This is a very different proposition from using pre-trip approval as a tool to determine whether permission to travel should be granted. Unless their line manager is very poor and unaware, no one in a company is likely to be going on a trip unless they believe that the net effect will be greater value.



It would be costly to deny permission to travel at the booking stage. Travel managers need to understand whether they are looking at different departments in the same way or differently.

Members of the sales team will always be more able to quantify a benefit while for others it is more difficult. However, just because a trip is being made by someone who works in a non-revenuegenerating department such as, say, HR does not mean that it is without value. The difference is the ability to measure and demonstrate corporate benefit.

Some meetings will be more unproductive than others but if a client wants to see you, you have to go. Internal meetings may not be vital to the month’s bottom line but managers must think they’re important for a reason or they wouldn’t be planned.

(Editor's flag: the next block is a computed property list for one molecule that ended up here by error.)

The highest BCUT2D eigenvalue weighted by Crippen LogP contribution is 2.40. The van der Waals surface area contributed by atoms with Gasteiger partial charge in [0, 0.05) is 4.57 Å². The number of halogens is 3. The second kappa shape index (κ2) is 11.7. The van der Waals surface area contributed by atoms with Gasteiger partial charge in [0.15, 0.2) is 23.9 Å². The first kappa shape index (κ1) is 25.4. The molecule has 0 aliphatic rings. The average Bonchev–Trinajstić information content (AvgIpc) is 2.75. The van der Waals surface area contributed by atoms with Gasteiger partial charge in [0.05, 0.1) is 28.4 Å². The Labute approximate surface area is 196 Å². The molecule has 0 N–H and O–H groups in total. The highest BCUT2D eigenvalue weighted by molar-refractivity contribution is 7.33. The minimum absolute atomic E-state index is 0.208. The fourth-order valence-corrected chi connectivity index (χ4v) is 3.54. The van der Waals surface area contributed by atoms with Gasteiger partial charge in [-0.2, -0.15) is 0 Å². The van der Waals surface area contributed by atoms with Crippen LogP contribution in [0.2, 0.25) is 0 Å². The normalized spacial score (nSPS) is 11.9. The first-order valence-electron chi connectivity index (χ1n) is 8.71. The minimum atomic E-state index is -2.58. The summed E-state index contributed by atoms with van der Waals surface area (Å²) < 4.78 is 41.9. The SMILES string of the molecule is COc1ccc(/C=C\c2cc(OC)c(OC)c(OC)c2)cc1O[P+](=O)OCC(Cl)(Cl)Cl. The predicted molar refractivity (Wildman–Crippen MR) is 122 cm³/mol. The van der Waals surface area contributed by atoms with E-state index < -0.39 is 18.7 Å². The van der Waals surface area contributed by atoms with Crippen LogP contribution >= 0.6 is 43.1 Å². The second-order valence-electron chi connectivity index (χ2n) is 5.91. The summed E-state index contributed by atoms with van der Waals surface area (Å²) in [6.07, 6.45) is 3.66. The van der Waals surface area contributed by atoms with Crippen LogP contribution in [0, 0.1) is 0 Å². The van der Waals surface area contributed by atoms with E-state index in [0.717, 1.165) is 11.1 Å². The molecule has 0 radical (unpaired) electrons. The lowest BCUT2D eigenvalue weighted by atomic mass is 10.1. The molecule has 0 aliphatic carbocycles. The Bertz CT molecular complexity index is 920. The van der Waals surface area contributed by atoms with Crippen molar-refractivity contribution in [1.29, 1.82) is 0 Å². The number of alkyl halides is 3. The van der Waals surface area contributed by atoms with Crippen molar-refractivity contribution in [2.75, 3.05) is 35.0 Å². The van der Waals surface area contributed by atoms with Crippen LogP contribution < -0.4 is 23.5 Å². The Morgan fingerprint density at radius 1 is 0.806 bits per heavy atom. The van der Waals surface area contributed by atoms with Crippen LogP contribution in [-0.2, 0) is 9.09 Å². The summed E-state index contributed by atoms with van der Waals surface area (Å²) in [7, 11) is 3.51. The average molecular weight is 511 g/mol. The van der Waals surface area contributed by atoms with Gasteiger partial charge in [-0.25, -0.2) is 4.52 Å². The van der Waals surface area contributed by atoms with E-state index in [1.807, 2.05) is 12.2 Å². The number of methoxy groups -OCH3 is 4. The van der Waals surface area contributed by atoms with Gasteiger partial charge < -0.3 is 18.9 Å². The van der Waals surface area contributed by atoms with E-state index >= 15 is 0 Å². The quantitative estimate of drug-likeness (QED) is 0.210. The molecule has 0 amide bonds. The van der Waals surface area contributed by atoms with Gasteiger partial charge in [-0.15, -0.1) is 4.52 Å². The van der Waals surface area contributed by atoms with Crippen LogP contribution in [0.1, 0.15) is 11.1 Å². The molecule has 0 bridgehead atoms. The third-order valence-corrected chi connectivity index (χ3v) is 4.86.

As the chart reminds us, all companies have financial, HR and risk management strategies but some companies will get people together because their corporate cultures demand it.

On the other hand, in some companies travelling for internal meetings is not considered important and believed to be dispensable. Others try to manage this by having web meetings monthly, say, and an annual face-to-face team meeting. Company culture will dictate the travel tactics.

Iglesias says “Travel is so emotional because it involves your personal life. People look at it in a very different way. Start from top to bottom. Don’t start small or you will miss the bigger picture.”

It can get very complicated because every trip will have different cost – and benefit – variables to measure. But improvements in data collection allow us to apply formulae which can give a company the approximate costs of all planned trips. It should not be beyond companies to work out a scale of benefits, based on a company’s culture and strategy, as well.

Because the business sector, cycle and culture affect strategy so much, an ROI measure cannot be developed as an industry-wide standard but must be created on a company by company basis.

It might not be standard but it is certainly possible.